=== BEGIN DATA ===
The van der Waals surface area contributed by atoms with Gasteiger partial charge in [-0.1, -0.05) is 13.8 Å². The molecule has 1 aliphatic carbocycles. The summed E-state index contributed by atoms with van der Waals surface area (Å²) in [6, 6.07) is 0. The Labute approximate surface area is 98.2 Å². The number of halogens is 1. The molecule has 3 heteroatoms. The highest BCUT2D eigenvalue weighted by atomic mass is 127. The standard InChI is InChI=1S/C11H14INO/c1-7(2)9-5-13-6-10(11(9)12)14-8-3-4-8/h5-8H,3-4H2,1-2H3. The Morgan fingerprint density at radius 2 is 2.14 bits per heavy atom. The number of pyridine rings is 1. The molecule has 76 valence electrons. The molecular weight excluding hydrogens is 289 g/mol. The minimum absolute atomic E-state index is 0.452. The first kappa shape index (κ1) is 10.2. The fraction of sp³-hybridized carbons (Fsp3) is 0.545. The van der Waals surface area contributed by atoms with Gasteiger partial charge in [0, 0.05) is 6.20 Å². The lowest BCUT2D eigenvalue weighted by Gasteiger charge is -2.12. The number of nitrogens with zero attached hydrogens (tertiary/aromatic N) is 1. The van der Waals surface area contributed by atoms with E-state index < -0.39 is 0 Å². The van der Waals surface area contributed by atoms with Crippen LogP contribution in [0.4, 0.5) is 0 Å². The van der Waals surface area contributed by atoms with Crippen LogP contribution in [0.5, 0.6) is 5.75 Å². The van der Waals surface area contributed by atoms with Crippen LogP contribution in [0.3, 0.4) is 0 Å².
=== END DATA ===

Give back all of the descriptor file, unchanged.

The van der Waals surface area contributed by atoms with Gasteiger partial charge in [-0.1, -0.05) is 13.8 Å². The molecule has 1 aliphatic carbocycles. The summed E-state index contributed by atoms with van der Waals surface area (Å²) in [6, 6.07) is 0. The Labute approximate surface area is 98.2 Å². The number of halogens is 1. The molecule has 3 heteroatoms. The highest BCUT2D eigenvalue weighted by atomic mass is 127. The standard InChI is InChI=1S/C11H14INO/c1-7(2)9-5-13-6-10(11(9)12)14-8-3-4-8/h5-8H,3-4H2,1-2H3. The Morgan fingerprint density at radius 2 is 2.14 bits per heavy atom. The number of pyridine rings is 1. The molecule has 76 valence electrons. The molecular weight excluding hydrogens is 289 g/mol. The minimum absolute atomic E-state index is 0.452. The first kappa shape index (κ1) is 10.2. The fraction of sp³-hybridized carbons (Fsp3) is 0.545. The van der Waals surface area contributed by atoms with Gasteiger partial charge in [0, 0.05) is 6.20 Å². The lowest BCUT2D eigenvalue weighted by Gasteiger charge is -2.12. The number of nitrogens with zero attached hydrogens (tertiary/aromatic N) is 1. The van der Waals surface area contributed by atoms with E-state index < -0.39 is 0 Å². The van der Waals surface area contributed by atoms with Crippen LogP contribution in [0.4, 0.5) is 0 Å². The van der Waals surface area contributed by atoms with Crippen LogP contribution in [0.5, 0.6) is 5.75 Å². The van der Waals surface area contributed by atoms with Crippen LogP contribution in [0.3, 0.4) is 0 Å².